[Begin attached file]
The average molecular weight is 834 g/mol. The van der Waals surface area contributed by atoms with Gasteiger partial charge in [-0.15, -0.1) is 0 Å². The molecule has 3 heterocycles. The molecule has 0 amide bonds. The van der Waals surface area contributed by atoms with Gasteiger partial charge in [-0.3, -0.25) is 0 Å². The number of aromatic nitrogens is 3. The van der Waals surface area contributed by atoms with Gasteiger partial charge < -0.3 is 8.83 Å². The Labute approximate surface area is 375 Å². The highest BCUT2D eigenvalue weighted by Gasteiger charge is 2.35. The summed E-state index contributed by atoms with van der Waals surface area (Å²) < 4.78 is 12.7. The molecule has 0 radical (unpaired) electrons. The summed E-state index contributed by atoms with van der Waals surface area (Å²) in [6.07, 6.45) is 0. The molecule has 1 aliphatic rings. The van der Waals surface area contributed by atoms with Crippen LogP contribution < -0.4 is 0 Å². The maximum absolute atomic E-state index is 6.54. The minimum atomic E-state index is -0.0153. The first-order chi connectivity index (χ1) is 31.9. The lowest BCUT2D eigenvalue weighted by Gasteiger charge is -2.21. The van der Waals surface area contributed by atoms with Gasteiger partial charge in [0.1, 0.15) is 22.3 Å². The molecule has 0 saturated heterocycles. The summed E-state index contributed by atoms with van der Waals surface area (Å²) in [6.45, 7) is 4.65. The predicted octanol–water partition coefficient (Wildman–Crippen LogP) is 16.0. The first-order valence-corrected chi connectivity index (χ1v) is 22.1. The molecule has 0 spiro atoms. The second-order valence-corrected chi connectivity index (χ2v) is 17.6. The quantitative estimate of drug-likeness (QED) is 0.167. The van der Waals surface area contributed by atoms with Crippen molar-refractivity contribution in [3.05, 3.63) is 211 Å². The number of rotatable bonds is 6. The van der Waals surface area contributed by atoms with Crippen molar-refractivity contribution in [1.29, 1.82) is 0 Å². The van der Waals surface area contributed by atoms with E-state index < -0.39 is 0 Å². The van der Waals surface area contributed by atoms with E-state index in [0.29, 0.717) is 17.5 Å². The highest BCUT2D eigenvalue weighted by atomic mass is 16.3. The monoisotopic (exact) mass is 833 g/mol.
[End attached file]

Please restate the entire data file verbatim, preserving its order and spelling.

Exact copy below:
The average molecular weight is 834 g/mol. The van der Waals surface area contributed by atoms with Gasteiger partial charge in [-0.15, -0.1) is 0 Å². The molecule has 3 heterocycles. The molecule has 0 amide bonds. The van der Waals surface area contributed by atoms with Gasteiger partial charge in [-0.3, -0.25) is 0 Å². The number of aromatic nitrogens is 3. The van der Waals surface area contributed by atoms with Gasteiger partial charge < -0.3 is 8.83 Å². The Labute approximate surface area is 375 Å². The highest BCUT2D eigenvalue weighted by Gasteiger charge is 2.35. The summed E-state index contributed by atoms with van der Waals surface area (Å²) < 4.78 is 12.7. The molecule has 0 radical (unpaired) electrons. The summed E-state index contributed by atoms with van der Waals surface area (Å²) in [6.07, 6.45) is 0. The molecule has 1 aliphatic rings. The van der Waals surface area contributed by atoms with Crippen LogP contribution < -0.4 is 0 Å². The maximum absolute atomic E-state index is 6.54. The minimum atomic E-state index is -0.0153. The first-order chi connectivity index (χ1) is 31.9. The lowest BCUT2D eigenvalue weighted by Gasteiger charge is -2.21. The van der Waals surface area contributed by atoms with Gasteiger partial charge in [0.1, 0.15) is 22.3 Å². The molecule has 0 saturated heterocycles. The summed E-state index contributed by atoms with van der Waals surface area (Å²) in [6.45, 7) is 4.65. The predicted octanol–water partition coefficient (Wildman–Crippen LogP) is 16.0. The first-order valence-corrected chi connectivity index (χ1v) is 22.1. The molecule has 0 spiro atoms. The second-order valence-corrected chi connectivity index (χ2v) is 17.6. The quantitative estimate of drug-likeness (QED) is 0.167. The van der Waals surface area contributed by atoms with Crippen molar-refractivity contribution in [3.05, 3.63) is 211 Å². The number of rotatable bonds is 6. The van der Waals surface area contributed by atoms with Crippen molar-refractivity contribution in [1.29, 1.82) is 0 Å². The van der Waals surface area contributed by atoms with E-state index < -0.39 is 0 Å². The van der Waals surface area contributed by atoms with E-state index in [0.29, 0.717) is 17.5 Å². The highest BCUT2D eigenvalue weighted by atomic mass is 16.3. The monoisotopic (exact) mass is 833 g/mol.